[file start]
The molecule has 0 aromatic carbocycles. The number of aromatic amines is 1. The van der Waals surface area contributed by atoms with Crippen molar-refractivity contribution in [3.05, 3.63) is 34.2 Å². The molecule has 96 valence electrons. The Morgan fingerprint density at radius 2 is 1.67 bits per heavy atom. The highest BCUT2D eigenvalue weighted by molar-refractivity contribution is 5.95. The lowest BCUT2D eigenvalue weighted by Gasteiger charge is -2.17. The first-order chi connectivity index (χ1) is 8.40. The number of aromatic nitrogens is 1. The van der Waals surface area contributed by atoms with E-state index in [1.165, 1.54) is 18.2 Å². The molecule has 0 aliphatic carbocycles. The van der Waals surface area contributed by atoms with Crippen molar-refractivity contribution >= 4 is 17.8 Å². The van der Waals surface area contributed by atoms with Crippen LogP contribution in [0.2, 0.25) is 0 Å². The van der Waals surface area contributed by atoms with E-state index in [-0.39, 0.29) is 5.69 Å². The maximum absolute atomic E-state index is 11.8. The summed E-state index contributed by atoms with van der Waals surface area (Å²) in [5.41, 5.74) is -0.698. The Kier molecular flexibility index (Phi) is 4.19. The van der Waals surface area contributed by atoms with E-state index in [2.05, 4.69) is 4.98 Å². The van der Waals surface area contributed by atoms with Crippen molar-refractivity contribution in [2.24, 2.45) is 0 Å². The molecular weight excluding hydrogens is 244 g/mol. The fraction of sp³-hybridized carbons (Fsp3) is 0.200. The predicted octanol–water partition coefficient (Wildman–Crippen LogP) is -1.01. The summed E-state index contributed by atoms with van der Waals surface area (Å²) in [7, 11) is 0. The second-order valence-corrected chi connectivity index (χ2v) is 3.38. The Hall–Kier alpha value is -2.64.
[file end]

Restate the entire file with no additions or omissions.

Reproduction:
The molecule has 0 aromatic carbocycles. The number of aromatic amines is 1. The van der Waals surface area contributed by atoms with Crippen molar-refractivity contribution in [3.05, 3.63) is 34.2 Å². The molecule has 96 valence electrons. The Morgan fingerprint density at radius 2 is 1.67 bits per heavy atom. The highest BCUT2D eigenvalue weighted by molar-refractivity contribution is 5.95. The lowest BCUT2D eigenvalue weighted by Gasteiger charge is -2.17. The first-order chi connectivity index (χ1) is 8.40. The number of aromatic nitrogens is 1. The van der Waals surface area contributed by atoms with E-state index in [1.165, 1.54) is 18.2 Å². The molecule has 0 aliphatic carbocycles. The van der Waals surface area contributed by atoms with Crippen molar-refractivity contribution >= 4 is 17.8 Å². The van der Waals surface area contributed by atoms with Crippen LogP contribution in [0.2, 0.25) is 0 Å². The van der Waals surface area contributed by atoms with E-state index in [-0.39, 0.29) is 5.69 Å². The maximum absolute atomic E-state index is 11.8. The summed E-state index contributed by atoms with van der Waals surface area (Å²) in [5.41, 5.74) is -0.698. The Kier molecular flexibility index (Phi) is 4.19. The van der Waals surface area contributed by atoms with E-state index in [2.05, 4.69) is 4.98 Å². The van der Waals surface area contributed by atoms with Crippen molar-refractivity contribution in [2.24, 2.45) is 0 Å². The molecular weight excluding hydrogens is 244 g/mol. The fraction of sp³-hybridized carbons (Fsp3) is 0.200. The predicted octanol–water partition coefficient (Wildman–Crippen LogP) is -1.01. The summed E-state index contributed by atoms with van der Waals surface area (Å²) in [7, 11) is 0. The second-order valence-corrected chi connectivity index (χ2v) is 3.38. The Hall–Kier alpha value is -2.64.